District produces 100 billionth gallon of recycled sewer water

What Do West Basin Municipal Water District, Iraq and Google All Have in Common? All of these organizations have a 100 billion unit story to tell. Speculators believe Iraq has 100 billion barrels of oil in reserves; Google has a goal of indexing 100 billion web pages; and West Basin Municipal Water District has just produced its 100 billionth gallon of recycled sewer water...

CARSON, CA, Nov. 24, 2008 -- What do West Basin Municipal Water District, Iraq and Google all have in common? All of these organizations have a 100 billion unit story to tell. Speculators believe Iraq has 100 billion barrels of oil in reserves; Google has a goal of indexing 100 billion web pages; and West Basin Municipal Water District has just produced its 100 billionth gallon of recycled sewer water!

Since 1995, West Basin Municipal Water District (West Basin) has been recycling treated sewer water at its Edward C. Little Water Recycling Facility in El Segundo. The facility recycles treated sewer water that would have gone into Santa Monica Bay and converts it into 5 different types of usable, "designer" water for its customers.

West Basin makes recycled water for both high and low pressure boiler feeds, cooling towers and irrigation. It also makes near-distilled quality water for injection into local seawater barriers, a series of injection wells along the coast to prevent ocean water from contaminating local groundwater supplies. The National Water Research Institute and U.S. Bureau of Reclamation have designated West Basin's recycling facility a National Center for Water Treatment Technologies, one of only six in the country.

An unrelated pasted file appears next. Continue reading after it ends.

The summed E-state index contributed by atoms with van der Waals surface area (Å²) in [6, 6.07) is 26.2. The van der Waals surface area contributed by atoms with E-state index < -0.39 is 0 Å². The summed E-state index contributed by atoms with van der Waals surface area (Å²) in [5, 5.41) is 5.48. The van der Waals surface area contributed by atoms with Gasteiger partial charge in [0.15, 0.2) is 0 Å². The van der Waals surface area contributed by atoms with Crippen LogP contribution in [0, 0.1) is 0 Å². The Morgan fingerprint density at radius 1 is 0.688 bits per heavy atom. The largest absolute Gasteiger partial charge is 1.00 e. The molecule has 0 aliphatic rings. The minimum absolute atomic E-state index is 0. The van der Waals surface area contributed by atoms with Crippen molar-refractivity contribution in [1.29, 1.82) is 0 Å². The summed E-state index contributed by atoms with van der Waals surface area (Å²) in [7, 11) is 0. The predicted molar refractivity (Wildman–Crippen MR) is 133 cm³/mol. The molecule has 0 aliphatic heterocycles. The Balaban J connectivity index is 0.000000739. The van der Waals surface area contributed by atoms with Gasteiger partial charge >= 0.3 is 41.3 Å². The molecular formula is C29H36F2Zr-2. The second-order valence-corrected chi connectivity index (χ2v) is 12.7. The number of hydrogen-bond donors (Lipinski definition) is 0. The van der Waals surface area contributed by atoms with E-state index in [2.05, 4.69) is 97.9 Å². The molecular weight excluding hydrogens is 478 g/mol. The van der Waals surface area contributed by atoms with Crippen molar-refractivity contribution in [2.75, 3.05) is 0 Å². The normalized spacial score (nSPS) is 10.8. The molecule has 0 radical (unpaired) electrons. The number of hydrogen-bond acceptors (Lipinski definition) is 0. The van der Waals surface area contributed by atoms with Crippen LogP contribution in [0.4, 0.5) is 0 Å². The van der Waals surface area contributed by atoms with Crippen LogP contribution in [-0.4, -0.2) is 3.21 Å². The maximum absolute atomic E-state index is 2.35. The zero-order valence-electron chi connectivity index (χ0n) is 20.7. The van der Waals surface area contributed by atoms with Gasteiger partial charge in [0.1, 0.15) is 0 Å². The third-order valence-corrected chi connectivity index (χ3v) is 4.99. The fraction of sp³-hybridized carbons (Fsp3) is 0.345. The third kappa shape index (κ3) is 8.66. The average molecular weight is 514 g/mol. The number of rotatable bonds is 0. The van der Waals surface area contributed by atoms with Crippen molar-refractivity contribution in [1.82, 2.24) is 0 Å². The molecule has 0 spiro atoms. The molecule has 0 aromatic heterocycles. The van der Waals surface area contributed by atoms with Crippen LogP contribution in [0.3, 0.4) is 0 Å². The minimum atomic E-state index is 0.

"The 100 billionth gallon of recycled water is a great achievement and could not have come at a better time," said Donald L. Dear, President of the West Basin Board of Directors. "We are in the middle of a 'perfect drought' -- a water crisis caused by environmental restrictions, record-dry weather and continued population growth. Every drop of water we recycle is a drop of drinking water for one's home or business."

West Basin produces 35 million gallons of recycled water a day, and gets its highly treated wastewater from the Los Angeles Hyperion Wastewater Treatment Plant.

West Basin plans to recycle even more wastewater in the future through the launch of its Water Reliability 2020 Program, in which it will double its recycling and conservation programs, expand its education program and begin converting ocean water to drinking water, all by 2020. The plan will reduce our area's dependence on water imported from northern California and the Colorado River from today's 66% down to 33%, and improve local control and reliability of our future water supplies.

West Basin's water recycling plant is the only plant in the world to produce 5 different types of recycled water from sewer water. West Basin has a network of 70 miles of purple pipes to move recycled water throughout the South Bay and keep it separate from drinking water. West Basin also plans to expand its piping system to 130 miles to allow for the doubling of our water recycling program by 2020.

West Basin is currently working with more than 200 sites that use irrigation or recycled water. They include Chevron, ExxonMobil, and bp refineries; Honda, Toyota, Goodyear and other businesses; cities, parks and golf courses. West Basin has received numerous awards for its water recycling program.

Factoids:
• If you were to take 100 billion 1-gallon jugs of water and put them end to end, they would go around the earth's equator 760 times!
• 100 billion gallons of water will fill the Rose Bowl about 1,200 times
• 100 billion gallons weighs more than 8,500 Empire State Buildings (365,000 tons)

>> Take a virtual tour of West Basin's recycled water process

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